Billed as the biggest agricultural show in the southern hemisphere, organisers of the Nampo Harvest Day announced its return to Bothaville in the Free State from 16 to 22 May this year. This, after a two-year hiatus due to Covid-19 restrictions.
Over the weekend, health minister Joe Phaahla again hinted that South Africa would lift its coronavirus state of disaster, bringing an end to many of the restrictions that hindered trade. Last week, during Grain SA’s annual congress, members also voted in favour of presenting Nampo in its original timeslot “with adherence to any national regulations which may be in place.”
For the first time in its history the annual farmers’ event will be presented over five days.
“The effects of not hosting a Harvest Day at Nampo Park since 2019 had far-reaching consequences not only for the organisation, but also for the surrounding towns. The local district, not yet recovered from excessive water damage in January, relies heavily on the economic and financial injection brought about by the Harvest Day,” said Dr Dirk Strydom, Grain SA’s lead for marketing, Nampo and research.
In a media release, organisers say the upcoming 54th Nampo Harvest Day offers a unique platform through which producers can expand knowledge and explore new technology and productivity solutions. Nampo also allows the public and other role players to experience commercial agriculture and food safety and security in action.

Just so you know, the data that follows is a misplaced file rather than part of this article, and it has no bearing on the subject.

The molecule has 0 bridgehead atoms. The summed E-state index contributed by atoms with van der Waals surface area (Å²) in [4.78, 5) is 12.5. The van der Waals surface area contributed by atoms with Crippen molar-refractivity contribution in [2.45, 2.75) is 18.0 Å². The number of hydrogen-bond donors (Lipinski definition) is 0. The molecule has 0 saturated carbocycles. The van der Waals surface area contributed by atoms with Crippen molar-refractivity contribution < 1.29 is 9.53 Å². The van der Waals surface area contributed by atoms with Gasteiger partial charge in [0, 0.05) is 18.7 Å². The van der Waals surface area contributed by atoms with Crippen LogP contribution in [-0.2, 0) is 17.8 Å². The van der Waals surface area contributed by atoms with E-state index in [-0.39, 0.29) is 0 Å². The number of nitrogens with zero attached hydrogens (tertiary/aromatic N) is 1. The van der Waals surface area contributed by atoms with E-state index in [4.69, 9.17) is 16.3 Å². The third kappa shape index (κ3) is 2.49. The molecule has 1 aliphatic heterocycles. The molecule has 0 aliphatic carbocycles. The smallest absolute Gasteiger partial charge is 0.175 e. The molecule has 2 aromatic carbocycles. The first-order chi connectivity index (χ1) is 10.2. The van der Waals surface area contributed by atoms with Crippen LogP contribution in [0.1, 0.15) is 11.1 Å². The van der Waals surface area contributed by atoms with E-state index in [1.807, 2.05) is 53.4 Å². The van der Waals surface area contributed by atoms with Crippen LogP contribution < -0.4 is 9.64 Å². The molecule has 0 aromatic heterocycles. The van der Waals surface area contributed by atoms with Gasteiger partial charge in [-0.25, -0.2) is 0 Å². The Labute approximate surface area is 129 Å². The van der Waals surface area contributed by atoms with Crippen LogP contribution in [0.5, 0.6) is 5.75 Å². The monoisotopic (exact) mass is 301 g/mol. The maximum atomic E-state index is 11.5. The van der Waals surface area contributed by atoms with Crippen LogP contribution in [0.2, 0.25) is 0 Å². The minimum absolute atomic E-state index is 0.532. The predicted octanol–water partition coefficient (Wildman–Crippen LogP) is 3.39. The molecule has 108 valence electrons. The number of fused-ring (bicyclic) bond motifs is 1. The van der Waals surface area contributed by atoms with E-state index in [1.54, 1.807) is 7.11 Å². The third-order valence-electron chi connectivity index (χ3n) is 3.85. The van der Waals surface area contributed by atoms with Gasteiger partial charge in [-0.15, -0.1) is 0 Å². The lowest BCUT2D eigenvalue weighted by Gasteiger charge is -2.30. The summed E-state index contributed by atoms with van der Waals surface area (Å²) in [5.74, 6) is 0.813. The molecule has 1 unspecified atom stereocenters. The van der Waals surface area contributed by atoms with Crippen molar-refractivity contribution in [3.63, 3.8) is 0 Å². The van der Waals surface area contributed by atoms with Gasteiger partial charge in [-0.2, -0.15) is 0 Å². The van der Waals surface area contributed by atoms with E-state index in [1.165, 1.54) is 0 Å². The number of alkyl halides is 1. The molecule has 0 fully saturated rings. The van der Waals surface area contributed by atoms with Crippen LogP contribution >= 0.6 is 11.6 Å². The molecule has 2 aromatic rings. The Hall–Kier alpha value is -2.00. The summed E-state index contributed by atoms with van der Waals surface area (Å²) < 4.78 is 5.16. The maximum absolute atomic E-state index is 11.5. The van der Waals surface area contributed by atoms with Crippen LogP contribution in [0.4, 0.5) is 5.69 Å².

Nampo is regarded as “the heartbeat of agriculture in South Africa,” said Grain SA.
In consultation with exhibitors more than 80% indicated the need to host the Harvest Day in May 2022 and concurred an extra day in the schedule could add much-needed business opportunity.
“With close to 800 exhibitors, Nampo is the platform to network with the agricultural industry’s top role players, strengthen friendships and relationships and enjoy what this unique show offers in a peaceful farming atmosphere,” said Danie Minnaar, chairperson of the Nampo Harvest Day.
He added that the best technology and knowledge for producers to farm sustainably can be found at Nampo. “Even though agriculture remain under immense pressure, agriculturalists still have enough passion for farming to explore every aspect of agriculture that the Harvest Day has to offer in order to remain competitive and relevant.”
Impact felt throughout Sub-Saharan Africa
The absence of Nampo Harvest Day highlighted the critical role this platform plays to facilitate networking in the agricultural sector, said Dr Pieter Taljaard, Grain SA’s chief executive.
“To host government representatives and stakeholders from the agricultural value chain provide opportunity for important and sometimes challenging conversations to take place, in an environment conducive to and aimed at promoting the sector locally and throughout the Sub-Saharan region,” he said.
Implementation will now start in all earnest and Grain SA is excited and geared to welcome back producers, agricultural stakeholders, suppliers, other value chain players as well as the public to this showcase, offering a diversified exhibition with a variety of new technology, products, and services on one site. Details regarding ticket sales and show times will be communicated in due course.